Blood Disorders Found to be Common in Children with Lupus
New research out of Turkey finds more than half of children with lupus present with some type of blood disorder. Among the children assessed in the study, anemia (a condition characterized by low levels of healthy red blood cells) was most commonly observed, followed by leukopenia (low levels of white blood cells) and thrombocytopenia (low platelet count).
Researchers assessed the clinical data of 215 children with lupus from four different hospitals and found 118 (55%) were also diagnosed with a blood disorder. Blood disorders were associated with:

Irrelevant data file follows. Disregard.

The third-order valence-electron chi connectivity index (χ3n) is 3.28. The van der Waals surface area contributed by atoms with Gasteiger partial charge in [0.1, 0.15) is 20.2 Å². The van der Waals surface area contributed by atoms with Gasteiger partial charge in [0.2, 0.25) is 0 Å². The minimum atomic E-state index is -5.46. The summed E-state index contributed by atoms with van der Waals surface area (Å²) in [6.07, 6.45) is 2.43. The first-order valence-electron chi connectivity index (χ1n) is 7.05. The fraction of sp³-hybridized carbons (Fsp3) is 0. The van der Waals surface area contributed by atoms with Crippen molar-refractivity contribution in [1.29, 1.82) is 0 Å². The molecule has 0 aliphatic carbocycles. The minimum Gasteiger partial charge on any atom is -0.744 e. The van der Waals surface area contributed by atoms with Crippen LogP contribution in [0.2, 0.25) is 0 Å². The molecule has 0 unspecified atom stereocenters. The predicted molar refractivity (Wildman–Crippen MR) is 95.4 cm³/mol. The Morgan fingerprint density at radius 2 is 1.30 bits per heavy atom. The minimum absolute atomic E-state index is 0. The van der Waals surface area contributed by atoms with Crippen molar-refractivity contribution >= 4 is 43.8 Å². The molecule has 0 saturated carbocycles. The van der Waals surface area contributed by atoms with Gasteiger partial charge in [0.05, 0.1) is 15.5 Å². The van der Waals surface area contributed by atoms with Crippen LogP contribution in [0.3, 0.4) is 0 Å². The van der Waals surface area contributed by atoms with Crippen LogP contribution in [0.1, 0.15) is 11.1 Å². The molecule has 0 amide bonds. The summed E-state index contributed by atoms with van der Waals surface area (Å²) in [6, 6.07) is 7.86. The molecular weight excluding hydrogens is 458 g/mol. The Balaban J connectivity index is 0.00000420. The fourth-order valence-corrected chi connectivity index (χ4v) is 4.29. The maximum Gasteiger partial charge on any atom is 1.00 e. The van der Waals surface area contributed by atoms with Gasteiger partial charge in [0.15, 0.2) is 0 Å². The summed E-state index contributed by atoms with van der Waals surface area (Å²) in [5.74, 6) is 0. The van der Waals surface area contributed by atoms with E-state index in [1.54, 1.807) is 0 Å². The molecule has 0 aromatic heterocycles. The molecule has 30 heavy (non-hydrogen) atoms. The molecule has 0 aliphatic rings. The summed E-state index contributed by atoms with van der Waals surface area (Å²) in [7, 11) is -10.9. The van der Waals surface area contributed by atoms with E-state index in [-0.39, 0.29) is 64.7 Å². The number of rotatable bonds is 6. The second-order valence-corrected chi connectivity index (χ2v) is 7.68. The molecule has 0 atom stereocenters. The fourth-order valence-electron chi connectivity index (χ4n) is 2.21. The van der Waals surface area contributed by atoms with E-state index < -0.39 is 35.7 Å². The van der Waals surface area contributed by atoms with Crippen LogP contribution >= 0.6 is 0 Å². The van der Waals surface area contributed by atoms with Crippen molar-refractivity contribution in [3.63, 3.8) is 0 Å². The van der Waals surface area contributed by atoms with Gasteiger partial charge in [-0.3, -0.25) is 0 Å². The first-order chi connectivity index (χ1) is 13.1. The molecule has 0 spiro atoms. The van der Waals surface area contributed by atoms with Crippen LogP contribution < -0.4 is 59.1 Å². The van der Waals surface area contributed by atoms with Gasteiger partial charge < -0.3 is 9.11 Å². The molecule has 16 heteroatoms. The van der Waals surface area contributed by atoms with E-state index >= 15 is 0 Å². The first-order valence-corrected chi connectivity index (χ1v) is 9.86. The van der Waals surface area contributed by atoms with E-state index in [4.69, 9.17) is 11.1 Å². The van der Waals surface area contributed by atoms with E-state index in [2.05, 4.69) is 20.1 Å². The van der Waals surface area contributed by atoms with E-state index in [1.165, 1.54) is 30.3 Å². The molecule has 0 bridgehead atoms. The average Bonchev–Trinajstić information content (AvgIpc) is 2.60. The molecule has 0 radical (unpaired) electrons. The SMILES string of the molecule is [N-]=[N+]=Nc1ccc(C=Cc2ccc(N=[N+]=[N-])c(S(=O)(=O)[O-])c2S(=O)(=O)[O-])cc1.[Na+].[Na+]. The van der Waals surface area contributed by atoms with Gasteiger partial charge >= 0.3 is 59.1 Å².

- High disease activity scores
- Antiphospholipid antibody syndrome (a blood clotting disorder)
- More frequent kidney complications
- Lower levels of C3 (a protein in the blood that supports the immune system)
- More frequent anti-SM antibodies (self-attacking antibodies)
Research in this area is ongoing. Follow the Lupus Foundation of America for updates and learn more about how lupus affects the blood.